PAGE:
When blogs attack

As the line blurs between traditional and new media, bloggers and independent analysts are becoming increasingly influential. So what do you do when one of them posts something less than flattering about your project?
Written by Ed Burnette, Contributor
Your product or pet project comes under fire from a blogger,
Eric Clayberg
perhaps one who works for a competing company. What do you do? Instantiations VP of Product Development Eric Clayberg recently ran into this situation when a blogger printed inaccurate information about his Eclipse-based Window Builder product on a private blog.

His solution? First, you have to correct the inaccuracy.Most experts agree you should take the high road when being attacked. In this day of rapid information proliferation, inaccurate information can get around just as well as accurate information, sometimes better. So it's important to nip it in the bud, as close to the source as possible. Normally, blogs have a comment area where anyone can post rebuttals, but in this case comments were turned off. RJ Lorimer, co-editor of EclipseZone says allowing comments is standard practice. "[The blogger] would do right by himself and this community," writes RJ, "just by turning comments on in his blog".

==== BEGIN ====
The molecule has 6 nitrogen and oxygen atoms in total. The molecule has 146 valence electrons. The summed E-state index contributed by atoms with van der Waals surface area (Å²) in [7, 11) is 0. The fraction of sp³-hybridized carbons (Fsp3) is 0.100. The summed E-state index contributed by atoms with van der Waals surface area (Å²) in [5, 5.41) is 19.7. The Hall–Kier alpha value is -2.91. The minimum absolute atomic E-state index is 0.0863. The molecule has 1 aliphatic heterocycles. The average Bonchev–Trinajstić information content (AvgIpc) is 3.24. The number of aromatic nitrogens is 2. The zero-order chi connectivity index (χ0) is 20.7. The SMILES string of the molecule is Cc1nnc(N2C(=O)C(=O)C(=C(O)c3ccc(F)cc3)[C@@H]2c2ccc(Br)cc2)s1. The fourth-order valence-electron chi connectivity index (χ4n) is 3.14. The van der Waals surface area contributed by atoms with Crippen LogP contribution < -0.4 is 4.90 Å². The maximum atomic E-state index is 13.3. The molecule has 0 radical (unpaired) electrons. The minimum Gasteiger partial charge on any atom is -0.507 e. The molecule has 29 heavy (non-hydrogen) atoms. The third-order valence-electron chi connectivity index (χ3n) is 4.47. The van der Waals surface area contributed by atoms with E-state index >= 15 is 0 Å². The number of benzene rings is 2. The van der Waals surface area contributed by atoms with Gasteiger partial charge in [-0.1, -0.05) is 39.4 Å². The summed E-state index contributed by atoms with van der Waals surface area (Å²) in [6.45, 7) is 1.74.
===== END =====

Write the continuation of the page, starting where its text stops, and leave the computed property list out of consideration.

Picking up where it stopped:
What if the site does not allow comments? If you have your own blog you can always post your corrections there. Eclipse evangelist Wayne Beaton writes "I have avoided confronting [bloggers] head on and have instead gone to my own blog to refute". Sometimes a standard blogging feature called trackbacks will cause a link to your rebuttal to be inserted underneath the offending article. But due to abuse by spammers, more and more bloggers have this feature turned off too.

How about complaining to the blogger's employer? This is almost always a bad idea. Chances are that those involved will weather the complaint unscathed and simply harden their position against you or your company.

Before things get out of hand, consider a simple email to the blogger explaining clearly what is wrong with their post. Often that is enough to get a correction, especially if there are factual errors involved (as opposed to just differences of opinion). In addition to posting his "open letter", Eric sent an email at the same time. Within a few hours, he reports getting a "very nice, surprisingly pleasant" reply from the blogger, who amended his original blog entry to correct the mistakes.

Whatever you do, most experts agree you should take the high road when being attacked. Today's competitor might be tomorrow's merger partner. "I don't even see how in-fighting helps anyone," writes EclipseZone co-editor Riyad Kalla. "While we are all busy punching each other in the face," he predicts, "our market can move on to TheNextBigThing and we'll all be sitting around wondering what happened".

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